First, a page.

by Richard Greaves
Money is simply the medium we use to exchange goods and services. Without it, buying and selling would be impossible except by direct exchange.
Notes and coins are virtually worthless in their own right. They take on value as money because we all accept them when we buy and sell.
To keep trade and economic activity going, there has to be enough of this medium of exchange called money in existence to allow it all to take place.
When there is plenty, the economy booms. When there is a shortage, there is a slump.
In the Great Depression, people wanted to work, they wanted goods and services, all the raw materials for industry were available, yet national economies collapsed because there was far too little money in existence.
The only difference between boom and bust, growth and recession, is money supply.
Someone has to be responsible for making sure that there is enough money in existence to cover all the buying and selling that people want to engage in.
Each nation has a Central Bank to do this — in Britain, it is the Bank of England, in the United States, the Federal Reserve.
Central Banks act as banker for commercial banks and the government — just as individuals and businesses in Britain keep accounts at commercial banks, so commercial banks and government keep accounts at the Bank of England.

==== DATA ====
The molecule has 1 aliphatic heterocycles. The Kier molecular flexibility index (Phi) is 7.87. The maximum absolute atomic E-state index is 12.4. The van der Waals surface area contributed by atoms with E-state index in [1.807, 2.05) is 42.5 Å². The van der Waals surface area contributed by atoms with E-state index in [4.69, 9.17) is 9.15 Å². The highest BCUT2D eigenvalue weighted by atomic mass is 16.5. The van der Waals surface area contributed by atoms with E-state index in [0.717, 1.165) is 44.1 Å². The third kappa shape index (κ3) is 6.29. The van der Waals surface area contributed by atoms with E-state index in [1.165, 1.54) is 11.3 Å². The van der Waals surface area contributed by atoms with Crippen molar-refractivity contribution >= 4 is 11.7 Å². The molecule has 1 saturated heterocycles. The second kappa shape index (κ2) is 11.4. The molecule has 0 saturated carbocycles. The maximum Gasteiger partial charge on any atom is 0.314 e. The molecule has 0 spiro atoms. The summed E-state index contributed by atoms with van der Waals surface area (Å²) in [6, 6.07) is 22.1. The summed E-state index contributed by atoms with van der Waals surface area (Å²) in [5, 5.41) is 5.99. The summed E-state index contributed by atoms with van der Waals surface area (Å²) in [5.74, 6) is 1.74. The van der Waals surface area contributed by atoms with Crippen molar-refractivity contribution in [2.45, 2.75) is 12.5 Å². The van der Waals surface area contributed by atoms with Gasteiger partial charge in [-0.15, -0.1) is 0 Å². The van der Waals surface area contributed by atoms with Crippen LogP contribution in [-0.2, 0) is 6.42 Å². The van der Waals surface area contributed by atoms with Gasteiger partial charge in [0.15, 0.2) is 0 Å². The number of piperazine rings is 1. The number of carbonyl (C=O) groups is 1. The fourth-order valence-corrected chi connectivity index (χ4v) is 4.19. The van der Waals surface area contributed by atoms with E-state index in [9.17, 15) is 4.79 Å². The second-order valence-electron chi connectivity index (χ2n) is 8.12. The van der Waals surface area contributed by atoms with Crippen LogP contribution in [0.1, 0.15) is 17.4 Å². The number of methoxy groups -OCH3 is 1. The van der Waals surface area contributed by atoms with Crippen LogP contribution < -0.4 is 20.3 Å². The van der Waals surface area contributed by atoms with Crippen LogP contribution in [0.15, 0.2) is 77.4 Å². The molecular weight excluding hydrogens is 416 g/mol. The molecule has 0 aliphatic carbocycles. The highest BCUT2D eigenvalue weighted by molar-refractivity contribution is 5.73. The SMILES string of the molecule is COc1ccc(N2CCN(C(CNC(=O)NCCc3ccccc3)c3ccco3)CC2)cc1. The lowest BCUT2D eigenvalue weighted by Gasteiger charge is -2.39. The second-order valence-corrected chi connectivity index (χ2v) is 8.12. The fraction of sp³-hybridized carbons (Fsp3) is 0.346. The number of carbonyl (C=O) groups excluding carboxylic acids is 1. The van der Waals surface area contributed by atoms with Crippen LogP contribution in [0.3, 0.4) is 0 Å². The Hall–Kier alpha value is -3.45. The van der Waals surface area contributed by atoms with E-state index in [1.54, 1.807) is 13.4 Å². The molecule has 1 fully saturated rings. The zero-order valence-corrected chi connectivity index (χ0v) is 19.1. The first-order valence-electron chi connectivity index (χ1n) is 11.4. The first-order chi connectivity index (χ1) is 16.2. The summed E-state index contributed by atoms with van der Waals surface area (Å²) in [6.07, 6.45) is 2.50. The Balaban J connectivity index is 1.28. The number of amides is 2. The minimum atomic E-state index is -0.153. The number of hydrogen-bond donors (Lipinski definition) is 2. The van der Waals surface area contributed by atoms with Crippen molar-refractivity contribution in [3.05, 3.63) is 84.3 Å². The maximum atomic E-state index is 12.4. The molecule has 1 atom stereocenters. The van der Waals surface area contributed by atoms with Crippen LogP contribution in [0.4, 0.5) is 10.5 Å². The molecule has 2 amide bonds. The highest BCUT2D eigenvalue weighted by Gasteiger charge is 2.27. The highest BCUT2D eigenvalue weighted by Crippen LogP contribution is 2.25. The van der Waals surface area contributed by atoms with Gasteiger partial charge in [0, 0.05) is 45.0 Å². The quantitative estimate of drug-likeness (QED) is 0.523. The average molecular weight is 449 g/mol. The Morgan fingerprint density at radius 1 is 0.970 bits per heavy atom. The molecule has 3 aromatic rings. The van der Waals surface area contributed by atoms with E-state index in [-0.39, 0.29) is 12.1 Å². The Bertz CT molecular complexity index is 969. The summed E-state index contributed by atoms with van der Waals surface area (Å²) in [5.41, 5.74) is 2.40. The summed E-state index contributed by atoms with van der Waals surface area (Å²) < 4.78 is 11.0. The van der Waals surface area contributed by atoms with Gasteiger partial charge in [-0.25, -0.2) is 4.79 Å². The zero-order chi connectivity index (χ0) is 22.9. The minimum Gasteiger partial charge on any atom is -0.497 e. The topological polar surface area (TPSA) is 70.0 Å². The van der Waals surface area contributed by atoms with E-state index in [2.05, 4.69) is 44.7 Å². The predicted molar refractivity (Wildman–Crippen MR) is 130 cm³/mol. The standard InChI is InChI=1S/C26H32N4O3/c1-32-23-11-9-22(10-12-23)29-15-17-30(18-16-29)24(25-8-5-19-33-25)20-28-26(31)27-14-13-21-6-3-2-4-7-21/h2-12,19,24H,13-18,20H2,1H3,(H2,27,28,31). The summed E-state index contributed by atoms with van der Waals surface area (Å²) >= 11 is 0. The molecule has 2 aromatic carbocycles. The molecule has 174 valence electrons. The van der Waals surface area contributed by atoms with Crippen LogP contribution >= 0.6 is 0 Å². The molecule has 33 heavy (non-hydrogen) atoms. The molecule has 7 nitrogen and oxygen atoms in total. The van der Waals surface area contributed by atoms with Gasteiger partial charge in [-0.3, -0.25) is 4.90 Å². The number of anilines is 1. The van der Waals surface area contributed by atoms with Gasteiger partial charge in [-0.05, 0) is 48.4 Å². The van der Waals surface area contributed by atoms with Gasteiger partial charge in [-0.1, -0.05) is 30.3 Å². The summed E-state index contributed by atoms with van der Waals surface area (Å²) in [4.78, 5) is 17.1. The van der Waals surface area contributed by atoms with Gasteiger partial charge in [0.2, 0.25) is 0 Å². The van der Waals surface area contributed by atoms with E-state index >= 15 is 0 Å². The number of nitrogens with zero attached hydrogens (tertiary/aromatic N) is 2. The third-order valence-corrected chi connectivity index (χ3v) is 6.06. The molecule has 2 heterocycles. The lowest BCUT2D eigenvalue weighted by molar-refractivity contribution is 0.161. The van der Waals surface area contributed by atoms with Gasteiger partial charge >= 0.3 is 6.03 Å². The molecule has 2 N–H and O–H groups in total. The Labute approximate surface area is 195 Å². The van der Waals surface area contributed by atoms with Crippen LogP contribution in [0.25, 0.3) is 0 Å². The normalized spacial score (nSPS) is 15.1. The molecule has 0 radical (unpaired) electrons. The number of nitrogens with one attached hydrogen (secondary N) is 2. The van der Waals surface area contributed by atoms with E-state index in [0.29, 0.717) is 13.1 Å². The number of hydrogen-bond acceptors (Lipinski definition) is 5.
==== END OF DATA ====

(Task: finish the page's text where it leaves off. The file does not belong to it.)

In Britain today, notes and coins now account for only 3% of our total money supply, down from 50% in 1948. The remaining 97% is supplied as a debt by the Bank of England, commercial banks, and financial institutions — on which interest is payable.
This pattern is repeated across the globe.
Banks are businesses out to make profits from the interest on the loans they make. Since they alone decide to whom they will lend, they effectively decide what is produced, where it is produced and who produces it, all on the basis of profitability to the bank, rather than what is beneficial to the community.
With bank created credit now at 97% of money supply, entire economies are run for the profit of financial institutions. This is the real power, rarely recognised or acknowledged, to which all of us including governments the world over are subject.
Our money, instead of being supplied debt-free as a means of exchange, now comes as a debt owed to bankers providing them with vast profits, power and control, as the rest of us struggle with an increasing burden of debt.
By supplying credit to those of whom they approve and denying it to those of whom they disapprove, international bankers can create boom or bust, and support or undermine governments.
How much could prices fall and wages increase if businesses did not have to pay huge sums in interest payments which have to be added to the cost of goods and services they supply?
How much could taxes be reduced and spending on public services such as health and education be increased if governments created money themselves instead of borrowing it at interest from private banks?